A year after Joyce Echaquan recorded hospital staff insulting her with racist remarks in her final hours, a Quebec coroner has concluded the Indigenous woman would still be alive if she were Caucasian. Mike Armstrong looks at the findings of the inquiry into Echaquan’s death, the calls to recognize systemic racism within the health-care system and what her family is planning now.
Meanwhile, after initially resisting the idea, Ontario is set to roll out rapid COVID-19 testing at some schools. Mike Drolet looks at which schools will implement these tests and what caused the government to suddenly change course.
In the United States, Facebook whistleblower Frances Haugen testified before U.S. Congress that the social media giant fuels hate and prioritizes profits before the safety of its users. Jennifer Johnson reports on what Haugen also had to say about Instagram endangering the lives of teenage girls, and how the company is responding to her accusations.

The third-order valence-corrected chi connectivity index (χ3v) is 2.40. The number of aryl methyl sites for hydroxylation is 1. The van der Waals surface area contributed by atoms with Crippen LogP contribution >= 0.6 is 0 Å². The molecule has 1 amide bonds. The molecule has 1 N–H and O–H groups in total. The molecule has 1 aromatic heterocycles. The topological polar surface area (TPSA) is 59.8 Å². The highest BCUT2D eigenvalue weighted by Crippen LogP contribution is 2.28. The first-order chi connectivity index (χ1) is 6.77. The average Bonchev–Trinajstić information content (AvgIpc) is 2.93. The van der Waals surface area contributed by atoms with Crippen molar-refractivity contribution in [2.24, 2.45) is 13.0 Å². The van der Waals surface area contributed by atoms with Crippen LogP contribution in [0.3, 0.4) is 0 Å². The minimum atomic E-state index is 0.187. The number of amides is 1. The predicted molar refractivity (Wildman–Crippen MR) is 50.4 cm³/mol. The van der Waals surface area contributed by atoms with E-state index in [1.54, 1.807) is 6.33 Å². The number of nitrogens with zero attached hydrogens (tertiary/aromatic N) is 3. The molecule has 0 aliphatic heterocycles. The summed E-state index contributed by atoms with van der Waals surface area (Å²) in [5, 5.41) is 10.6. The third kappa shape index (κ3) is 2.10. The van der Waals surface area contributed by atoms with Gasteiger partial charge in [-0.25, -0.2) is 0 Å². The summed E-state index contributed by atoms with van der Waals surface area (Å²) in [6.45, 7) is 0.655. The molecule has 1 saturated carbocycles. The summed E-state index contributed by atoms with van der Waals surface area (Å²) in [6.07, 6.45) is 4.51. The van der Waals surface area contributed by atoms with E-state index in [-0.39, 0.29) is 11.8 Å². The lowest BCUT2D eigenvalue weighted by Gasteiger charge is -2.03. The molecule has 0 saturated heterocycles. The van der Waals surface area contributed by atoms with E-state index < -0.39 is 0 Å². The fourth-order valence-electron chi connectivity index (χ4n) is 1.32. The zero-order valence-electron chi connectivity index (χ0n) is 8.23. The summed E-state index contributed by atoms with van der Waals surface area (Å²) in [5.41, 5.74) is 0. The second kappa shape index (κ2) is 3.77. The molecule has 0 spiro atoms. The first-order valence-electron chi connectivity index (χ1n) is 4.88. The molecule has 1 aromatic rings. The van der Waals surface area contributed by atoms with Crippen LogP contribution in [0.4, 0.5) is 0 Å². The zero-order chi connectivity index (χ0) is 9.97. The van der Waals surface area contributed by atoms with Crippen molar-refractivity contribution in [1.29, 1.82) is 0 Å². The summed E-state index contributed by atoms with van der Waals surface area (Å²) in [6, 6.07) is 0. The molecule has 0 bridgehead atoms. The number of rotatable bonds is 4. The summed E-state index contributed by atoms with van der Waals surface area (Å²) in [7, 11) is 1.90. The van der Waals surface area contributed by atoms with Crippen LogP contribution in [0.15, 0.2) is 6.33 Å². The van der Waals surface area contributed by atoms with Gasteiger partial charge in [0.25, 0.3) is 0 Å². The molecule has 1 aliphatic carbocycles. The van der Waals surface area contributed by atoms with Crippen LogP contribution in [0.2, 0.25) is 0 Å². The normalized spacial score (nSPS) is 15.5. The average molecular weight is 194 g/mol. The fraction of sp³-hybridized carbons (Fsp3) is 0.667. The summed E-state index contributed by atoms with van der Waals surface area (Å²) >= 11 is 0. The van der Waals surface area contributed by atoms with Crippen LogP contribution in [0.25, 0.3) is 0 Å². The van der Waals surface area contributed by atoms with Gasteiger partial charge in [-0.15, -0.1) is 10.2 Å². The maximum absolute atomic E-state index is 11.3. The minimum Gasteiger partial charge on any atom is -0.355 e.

Conservative Leader Erin O’Toole lost the federal election, so can he keep his job? As the party meets for the first time since the vote, Mike Le Couteur reports on how some Conservatives are demanding answers, and how O’Toole is adamant about staying put.
Plus, Ottawa is invoking Article Six of the 1977 Transit Pipelines Treaty to stop Michigan from shutting off Enbridge’s Line 5 pipeline. Eric Sorensen explains how the dispute is pitting Canada against the U.S. and economists against environmentalists.
The COVID-19 pandemic is taking its toll on the mental health of many Canadians, including young workers. As a result, demand for counselling and resources is rising. As Anne Gaviola explains, workplace benefits are failing to keep up.
And, the work of photojournalists capturing images of Afghanistan’s history are being sold off in a fundraiser to support female journalists left in the country and unable to work under Taliban rule. Crystal Goomansingh spoke with a journalist who was forced to flee Afghanistan.